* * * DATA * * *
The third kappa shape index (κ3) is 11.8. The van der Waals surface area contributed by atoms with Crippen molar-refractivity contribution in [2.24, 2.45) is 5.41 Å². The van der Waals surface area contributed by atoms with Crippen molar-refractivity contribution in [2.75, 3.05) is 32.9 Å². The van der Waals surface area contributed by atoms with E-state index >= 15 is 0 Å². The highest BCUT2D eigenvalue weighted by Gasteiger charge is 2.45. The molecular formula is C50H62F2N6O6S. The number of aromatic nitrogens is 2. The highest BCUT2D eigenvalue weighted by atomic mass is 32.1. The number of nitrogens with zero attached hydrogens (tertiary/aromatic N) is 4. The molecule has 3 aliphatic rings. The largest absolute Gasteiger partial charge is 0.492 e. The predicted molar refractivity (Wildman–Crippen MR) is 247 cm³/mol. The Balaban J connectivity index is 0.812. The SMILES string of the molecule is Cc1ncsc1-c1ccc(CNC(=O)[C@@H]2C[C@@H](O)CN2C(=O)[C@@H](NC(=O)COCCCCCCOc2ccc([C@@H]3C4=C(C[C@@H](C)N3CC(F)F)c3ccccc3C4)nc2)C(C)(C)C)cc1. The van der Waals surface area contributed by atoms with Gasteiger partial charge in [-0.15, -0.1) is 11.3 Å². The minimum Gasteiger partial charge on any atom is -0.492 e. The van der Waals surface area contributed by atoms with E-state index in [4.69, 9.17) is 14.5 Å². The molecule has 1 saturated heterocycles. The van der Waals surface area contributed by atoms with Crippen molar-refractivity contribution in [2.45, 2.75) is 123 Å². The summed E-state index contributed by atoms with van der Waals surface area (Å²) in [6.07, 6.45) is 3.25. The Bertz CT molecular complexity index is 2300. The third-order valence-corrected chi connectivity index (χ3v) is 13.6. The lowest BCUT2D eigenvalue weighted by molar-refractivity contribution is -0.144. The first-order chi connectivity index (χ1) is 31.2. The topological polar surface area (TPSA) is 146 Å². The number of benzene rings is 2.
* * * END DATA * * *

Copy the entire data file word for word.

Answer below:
The third kappa shape index (κ3) is 11.8. The van der Waals surface area contributed by atoms with Crippen molar-refractivity contribution in [2.24, 2.45) is 5.41 Å². The van der Waals surface area contributed by atoms with Crippen molar-refractivity contribution in [2.75, 3.05) is 32.9 Å². The van der Waals surface area contributed by atoms with E-state index >= 15 is 0 Å². The highest BCUT2D eigenvalue weighted by Gasteiger charge is 2.45. The molecular formula is C50H62F2N6O6S. The number of aromatic nitrogens is 2. The highest BCUT2D eigenvalue weighted by atomic mass is 32.1. The number of nitrogens with zero attached hydrogens (tertiary/aromatic N) is 4. The molecule has 3 aliphatic rings. The largest absolute Gasteiger partial charge is 0.492 e. The predicted molar refractivity (Wildman–Crippen MR) is 247 cm³/mol. The Balaban J connectivity index is 0.812. The SMILES string of the molecule is Cc1ncsc1-c1ccc(CNC(=O)[C@@H]2C[C@@H](O)CN2C(=O)[C@@H](NC(=O)COCCCCCCOc2ccc([C@@H]3C4=C(C[C@@H](C)N3CC(F)F)c3ccccc3C4)nc2)C(C)(C)C)cc1. The van der Waals surface area contributed by atoms with Gasteiger partial charge in [-0.15, -0.1) is 11.3 Å². The minimum Gasteiger partial charge on any atom is -0.492 e. The van der Waals surface area contributed by atoms with E-state index in [4.69, 9.17) is 14.5 Å². The molecule has 1 saturated heterocycles. The van der Waals surface area contributed by atoms with Crippen molar-refractivity contribution in [2.45, 2.75) is 123 Å². The summed E-state index contributed by atoms with van der Waals surface area (Å²) in [6.07, 6.45) is 3.25. The Bertz CT molecular complexity index is 2300. The third-order valence-corrected chi connectivity index (χ3v) is 13.6. The lowest BCUT2D eigenvalue weighted by molar-refractivity contribution is -0.144. The first-order chi connectivity index (χ1) is 31.2. The topological polar surface area (TPSA) is 146 Å². The number of benzene rings is 2.